The fearless monsters we think are our kind
The changes we take, the evil we love
The insane things we have all done
No one has won.
Teen suicide has long been considered one of society's darkest secrets; the idea of troubled young people driven to take their own lives was a tragedy too horrible to contemplate, let alone talk about openly. But the fact remains that teen suicide is an issue that refuses to go away so long as young people in crisis have nowhere to turn. But now, in this age of frank discussions about bullying, peer pressure, and issues of "difference," there is a growing sense that teen suicide is no longer a taboo subject, and that talking about it can help us to identify and acknowledge the kind of problems that lead teens to make such drastic and tragic decisions.
Based on interviews with teen suicide survivors, parents, and professionals, Marion Crook sensitively explores all aspects of teen suicide, in particular the reasons why certain young people are driven to it. The motives are far-ranging, but central to all is a sense of desperation: Bruce was habitually ignored and unaccepted by his family as he grew up; he hit the streets at the age of ten and ended up in jail at the age of eighteen. Rena was sexually abused at the age of eight, then taunted about her physical appearance throughout high school. Helen was constantly belittled by her father, completely eroding her self-esteem. Despite their dire circumstances, however, they found a way out of the darkness and into adult lives of meaning and worth.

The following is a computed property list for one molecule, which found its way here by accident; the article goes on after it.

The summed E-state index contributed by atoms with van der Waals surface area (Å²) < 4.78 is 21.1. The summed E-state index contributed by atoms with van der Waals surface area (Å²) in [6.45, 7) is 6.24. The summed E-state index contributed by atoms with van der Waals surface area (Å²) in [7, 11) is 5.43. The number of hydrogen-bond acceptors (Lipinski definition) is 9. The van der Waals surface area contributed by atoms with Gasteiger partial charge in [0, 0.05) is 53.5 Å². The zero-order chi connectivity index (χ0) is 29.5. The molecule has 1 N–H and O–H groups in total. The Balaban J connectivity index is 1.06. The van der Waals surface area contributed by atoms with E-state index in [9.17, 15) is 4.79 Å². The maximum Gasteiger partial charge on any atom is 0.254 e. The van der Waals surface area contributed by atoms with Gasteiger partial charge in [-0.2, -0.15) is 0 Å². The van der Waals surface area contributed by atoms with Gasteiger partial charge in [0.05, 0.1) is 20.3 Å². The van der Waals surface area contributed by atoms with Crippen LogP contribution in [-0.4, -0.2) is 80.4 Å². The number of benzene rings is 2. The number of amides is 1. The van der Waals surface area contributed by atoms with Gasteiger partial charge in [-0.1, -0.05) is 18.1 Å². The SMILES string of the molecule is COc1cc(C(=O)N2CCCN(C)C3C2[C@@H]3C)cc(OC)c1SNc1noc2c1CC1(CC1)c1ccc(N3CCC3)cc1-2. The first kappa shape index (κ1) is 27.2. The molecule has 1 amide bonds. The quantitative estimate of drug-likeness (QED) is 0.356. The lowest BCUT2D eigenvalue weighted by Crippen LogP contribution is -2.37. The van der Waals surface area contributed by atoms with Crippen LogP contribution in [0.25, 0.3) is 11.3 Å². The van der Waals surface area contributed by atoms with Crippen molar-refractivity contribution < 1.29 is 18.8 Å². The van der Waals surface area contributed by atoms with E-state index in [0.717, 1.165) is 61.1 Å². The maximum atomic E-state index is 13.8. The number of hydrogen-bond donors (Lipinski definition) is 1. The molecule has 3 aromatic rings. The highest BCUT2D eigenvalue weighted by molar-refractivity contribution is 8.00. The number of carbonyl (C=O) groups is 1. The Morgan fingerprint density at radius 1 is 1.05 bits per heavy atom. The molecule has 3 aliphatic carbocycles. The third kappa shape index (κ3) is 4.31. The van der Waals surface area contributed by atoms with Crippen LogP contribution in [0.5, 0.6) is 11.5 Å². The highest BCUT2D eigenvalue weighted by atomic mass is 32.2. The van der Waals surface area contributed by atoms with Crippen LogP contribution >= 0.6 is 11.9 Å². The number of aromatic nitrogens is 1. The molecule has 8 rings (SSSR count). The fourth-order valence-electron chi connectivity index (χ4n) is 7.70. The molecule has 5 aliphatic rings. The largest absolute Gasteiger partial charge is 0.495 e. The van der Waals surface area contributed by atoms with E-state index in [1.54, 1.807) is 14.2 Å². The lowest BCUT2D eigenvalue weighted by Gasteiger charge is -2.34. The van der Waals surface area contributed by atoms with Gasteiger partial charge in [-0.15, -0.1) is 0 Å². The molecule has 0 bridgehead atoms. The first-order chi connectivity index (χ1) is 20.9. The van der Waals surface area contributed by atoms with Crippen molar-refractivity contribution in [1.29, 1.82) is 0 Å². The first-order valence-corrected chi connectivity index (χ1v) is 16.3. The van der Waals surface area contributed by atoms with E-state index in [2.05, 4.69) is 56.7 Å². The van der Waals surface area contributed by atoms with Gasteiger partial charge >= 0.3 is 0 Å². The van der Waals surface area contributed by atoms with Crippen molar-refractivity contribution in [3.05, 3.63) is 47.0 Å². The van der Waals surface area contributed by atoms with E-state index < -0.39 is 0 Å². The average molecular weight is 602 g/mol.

Marion Crook also examines the history of teen suicide in Western and other cultures, as well as what roles parents and schools can play in suicide prevention, and coping strategies for teens in crisis. Out of the Darkness is a book for both teens and adults that breaks the silence surrounding teen suicide, offering hope for those who think there is none.close this panel
. . .[Out of the Darkness] is very insightful and explains, from the teen point of view, what leads teens into depression and thoughts of suicide . . . . For that reason, it is a book that I would recommend high school librarians to buy and put in a prominent place . . .